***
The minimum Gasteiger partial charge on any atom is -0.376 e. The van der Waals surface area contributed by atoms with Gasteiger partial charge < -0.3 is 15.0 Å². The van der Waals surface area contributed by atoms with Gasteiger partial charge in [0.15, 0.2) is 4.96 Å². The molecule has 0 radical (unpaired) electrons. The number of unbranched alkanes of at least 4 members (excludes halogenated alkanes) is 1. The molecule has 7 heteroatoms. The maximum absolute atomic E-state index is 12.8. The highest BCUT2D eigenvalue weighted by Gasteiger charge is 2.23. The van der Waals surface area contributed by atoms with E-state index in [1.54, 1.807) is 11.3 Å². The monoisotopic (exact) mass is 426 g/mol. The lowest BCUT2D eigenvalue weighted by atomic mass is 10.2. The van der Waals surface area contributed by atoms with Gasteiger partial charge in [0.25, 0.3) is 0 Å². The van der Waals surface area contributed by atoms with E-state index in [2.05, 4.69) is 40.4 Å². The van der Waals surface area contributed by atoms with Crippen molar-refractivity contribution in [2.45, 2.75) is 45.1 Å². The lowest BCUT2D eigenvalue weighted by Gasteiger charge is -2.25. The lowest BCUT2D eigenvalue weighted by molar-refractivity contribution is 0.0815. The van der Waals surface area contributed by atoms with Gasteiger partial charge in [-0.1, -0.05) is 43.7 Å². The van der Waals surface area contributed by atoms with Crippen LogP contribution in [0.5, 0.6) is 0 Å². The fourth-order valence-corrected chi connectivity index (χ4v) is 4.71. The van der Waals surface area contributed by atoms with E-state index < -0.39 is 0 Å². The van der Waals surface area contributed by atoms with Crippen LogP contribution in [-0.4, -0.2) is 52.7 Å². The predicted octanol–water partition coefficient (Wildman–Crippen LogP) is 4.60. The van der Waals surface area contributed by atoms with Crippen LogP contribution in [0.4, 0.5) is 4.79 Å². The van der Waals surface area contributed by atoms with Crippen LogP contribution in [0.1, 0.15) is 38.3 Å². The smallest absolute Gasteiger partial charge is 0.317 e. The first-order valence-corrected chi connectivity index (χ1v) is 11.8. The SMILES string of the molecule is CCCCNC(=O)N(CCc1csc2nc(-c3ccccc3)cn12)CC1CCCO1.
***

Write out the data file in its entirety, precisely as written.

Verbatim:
The minimum Gasteiger partial charge on any atom is -0.376 e. The van der Waals surface area contributed by atoms with Gasteiger partial charge < -0.3 is 15.0 Å². The van der Waals surface area contributed by atoms with Gasteiger partial charge in [0.15, 0.2) is 4.96 Å². The molecule has 0 radical (unpaired) electrons. The number of unbranched alkanes of at least 4 members (excludes halogenated alkanes) is 1. The molecule has 7 heteroatoms. The maximum absolute atomic E-state index is 12.8. The highest BCUT2D eigenvalue weighted by Gasteiger charge is 2.23. The van der Waals surface area contributed by atoms with E-state index in [1.54, 1.807) is 11.3 Å². The monoisotopic (exact) mass is 426 g/mol. The lowest BCUT2D eigenvalue weighted by atomic mass is 10.2. The van der Waals surface area contributed by atoms with Gasteiger partial charge in [0.25, 0.3) is 0 Å². The van der Waals surface area contributed by atoms with E-state index in [2.05, 4.69) is 40.4 Å². The van der Waals surface area contributed by atoms with Crippen molar-refractivity contribution in [2.45, 2.75) is 45.1 Å². The lowest BCUT2D eigenvalue weighted by Gasteiger charge is -2.25. The lowest BCUT2D eigenvalue weighted by molar-refractivity contribution is 0.0815. The van der Waals surface area contributed by atoms with Gasteiger partial charge in [-0.1, -0.05) is 43.7 Å². The van der Waals surface area contributed by atoms with Crippen LogP contribution in [0.5, 0.6) is 0 Å². The fourth-order valence-corrected chi connectivity index (χ4v) is 4.71. The van der Waals surface area contributed by atoms with E-state index < -0.39 is 0 Å². The van der Waals surface area contributed by atoms with Crippen LogP contribution in [-0.4, -0.2) is 52.7 Å². The predicted octanol–water partition coefficient (Wildman–Crippen LogP) is 4.60. The van der Waals surface area contributed by atoms with Crippen LogP contribution in [0.4, 0.5) is 4.79 Å². The van der Waals surface area contributed by atoms with Crippen LogP contribution in [0.1, 0.15) is 38.3 Å². The smallest absolute Gasteiger partial charge is 0.317 e. The first-order valence-corrected chi connectivity index (χ1v) is 11.8. The SMILES string of the molecule is CCCCNC(=O)N(CCc1csc2nc(-c3ccccc3)cn12)CC1CCCO1.